The Volokh Conspiracy

Mostly law professors | Sometimes contrarian | Often libertarian | Always independent

Property Rights

Pennsylvania Supreme Court Rejects Takings Challenge to Coronavirus Shutdown Order

The Court's decision follows almost exactly the same line of reasoning as I had expected.


(Ffikretow |

As co-blogger Eugene Volokh points out, yesterday the Pennsylvania Supreme Court rejected a takings challenge to the governor's coronavirus shutdown order. In  Friends of Danny DeVito v. Wolf, the Court ruled against several businesses whose owners argued that the governor's order forcing them to shut down was a taking of private property that requires compensation under the Takings Clause of the Fifth Amendment, and the similar provision in the Pennsylvania state constitution. The Court's reasoning is largely the same as that I laid out in my March 20 post addressing the same issue. Specifically, the majority ruled that the shutdown does not qualify as a taking because it is an exercise of the "police power" and because it is only a temporary restriction on the owners' use of property, which therefore does not destroy all of its economic value:

[W]e conclude that Petitioners have not established that a regulatory taking has occurred. The Executive Order results in only a temporary loss of the use of the Petitioners' business premises, and the Governor's reason for imposing said restrictions on the use of their property, namely to protect the lives and health of millions of Pennsylvania citizens, undoubtedly constitutes a classic example of the use of the police power to "protect the lives, health, morals, comfort, and general welfare of the people[.]" Manigault v. Springs, 199 U.S. 473, 480 (1905). We note that the Emergency Code temporarily limits the Executive Order to ninety days unless renewed and provides the General Assembly with the ability to terminate the order at any time. 35 Pa.C.S. § 7301(c). Moreover, the public health rationale for imposing the restrictions in the Executive Order, to suppress the spread of the virus throughout the Commonwealth,is a stop-gap measure and, by definition, temporary.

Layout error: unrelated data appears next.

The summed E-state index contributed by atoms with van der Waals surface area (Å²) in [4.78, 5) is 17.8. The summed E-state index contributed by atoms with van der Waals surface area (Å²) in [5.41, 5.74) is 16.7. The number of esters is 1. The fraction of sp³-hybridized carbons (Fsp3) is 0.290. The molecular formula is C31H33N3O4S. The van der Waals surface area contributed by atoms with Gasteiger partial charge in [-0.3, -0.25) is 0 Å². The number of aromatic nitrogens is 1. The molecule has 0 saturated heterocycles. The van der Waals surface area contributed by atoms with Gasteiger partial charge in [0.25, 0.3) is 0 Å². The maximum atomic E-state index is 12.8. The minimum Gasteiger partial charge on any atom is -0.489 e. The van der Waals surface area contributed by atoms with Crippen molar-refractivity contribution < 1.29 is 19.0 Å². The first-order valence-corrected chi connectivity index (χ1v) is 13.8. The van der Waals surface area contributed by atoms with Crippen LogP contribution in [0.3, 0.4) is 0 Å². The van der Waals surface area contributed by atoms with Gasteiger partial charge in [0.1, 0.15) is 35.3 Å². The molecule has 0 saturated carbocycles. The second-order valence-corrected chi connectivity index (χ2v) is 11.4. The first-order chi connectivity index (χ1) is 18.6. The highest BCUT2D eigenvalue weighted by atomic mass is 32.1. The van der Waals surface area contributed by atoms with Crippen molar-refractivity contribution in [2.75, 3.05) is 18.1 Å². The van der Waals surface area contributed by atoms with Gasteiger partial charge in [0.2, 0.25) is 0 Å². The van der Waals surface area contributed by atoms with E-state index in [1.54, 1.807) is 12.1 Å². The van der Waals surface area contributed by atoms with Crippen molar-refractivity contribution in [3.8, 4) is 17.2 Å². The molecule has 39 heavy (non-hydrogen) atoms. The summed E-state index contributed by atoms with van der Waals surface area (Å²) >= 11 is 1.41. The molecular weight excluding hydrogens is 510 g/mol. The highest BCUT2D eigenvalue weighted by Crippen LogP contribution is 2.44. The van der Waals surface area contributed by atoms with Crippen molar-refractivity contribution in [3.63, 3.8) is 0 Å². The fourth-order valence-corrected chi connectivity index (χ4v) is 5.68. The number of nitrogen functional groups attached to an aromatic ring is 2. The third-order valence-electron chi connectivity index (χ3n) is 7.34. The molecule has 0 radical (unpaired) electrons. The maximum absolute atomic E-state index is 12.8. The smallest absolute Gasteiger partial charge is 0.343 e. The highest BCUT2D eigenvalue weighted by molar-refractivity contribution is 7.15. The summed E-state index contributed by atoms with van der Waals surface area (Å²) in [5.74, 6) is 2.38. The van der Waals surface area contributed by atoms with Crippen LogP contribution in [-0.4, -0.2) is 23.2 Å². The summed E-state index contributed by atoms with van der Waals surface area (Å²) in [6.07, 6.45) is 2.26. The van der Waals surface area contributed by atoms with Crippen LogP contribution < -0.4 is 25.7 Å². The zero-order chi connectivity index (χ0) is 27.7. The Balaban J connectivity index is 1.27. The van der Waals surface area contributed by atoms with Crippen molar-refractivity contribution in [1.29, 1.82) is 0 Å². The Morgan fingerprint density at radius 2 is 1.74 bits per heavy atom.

Chief Justice Saylor's partial dissent on behalf of three of the seven justices, takes issue with the majority opinion on several points, but still would not rule in favor of the plaintiffs outright—instead concluding that some of the issues they raise should be addressed more fully in the lower courts before reaching a final decision. In addition, the dissent does not argue that the takings issue is one of those that require additional consideration, though it does question the majority's argument that the losses inflicted on the owners are only temporary:

While the majority repeatedly stresses that such closure is temporary… this may in fact not be so for businesses that are unable to endure the associated revenue losses. Additionally, the damage to surviving businesses may be vast. Significantly, moreover, the Supreme Court of the United States has admonished that the impermanent nature of a restriction "should not be given exclusive significance one way or the other" in determining whether it is a proper exercise of police power. Tahoe-Sierra Pres. Council, Inc. v. Tahoe Reg'l Planning Agency, 535 U.S. 302, 337, 122 S. Ct. 1465, 1486 (2002)….

To me, the majority allocates too much weight to temporariness to defeat developed allegations of a lack of due process in the executive branch's determination of which businesses must close and which must remain closed…

Although Tahoe-Sierra is a takings case, the dissent cites it only to bolster the contention that the plaintiffs' businesses may have been shut down without proper due process—not the claim that they deserve compensation under the Takings Clause. Indeed, the word "taking" is not even mentioned in the dissent.

As discussed in my earlier post, I think the correct interpretation of Takings Clause would require compensation in at least some of these cases, and that compensation for owners of shut down businesses and other enterprises is often required as a matter of morality and policy, even if it is not dictated by the Constitution.  That said, the majority's decision in this case is the right one under current Supreme Court precedent.

The Pennsylvania Supreme Court's ruling in this case also  rejects several other challenges to the legality of the shutdown order, which I will leave to experts on those particular subjects. Eugene Volokh has blogged about them here, here, here, and here.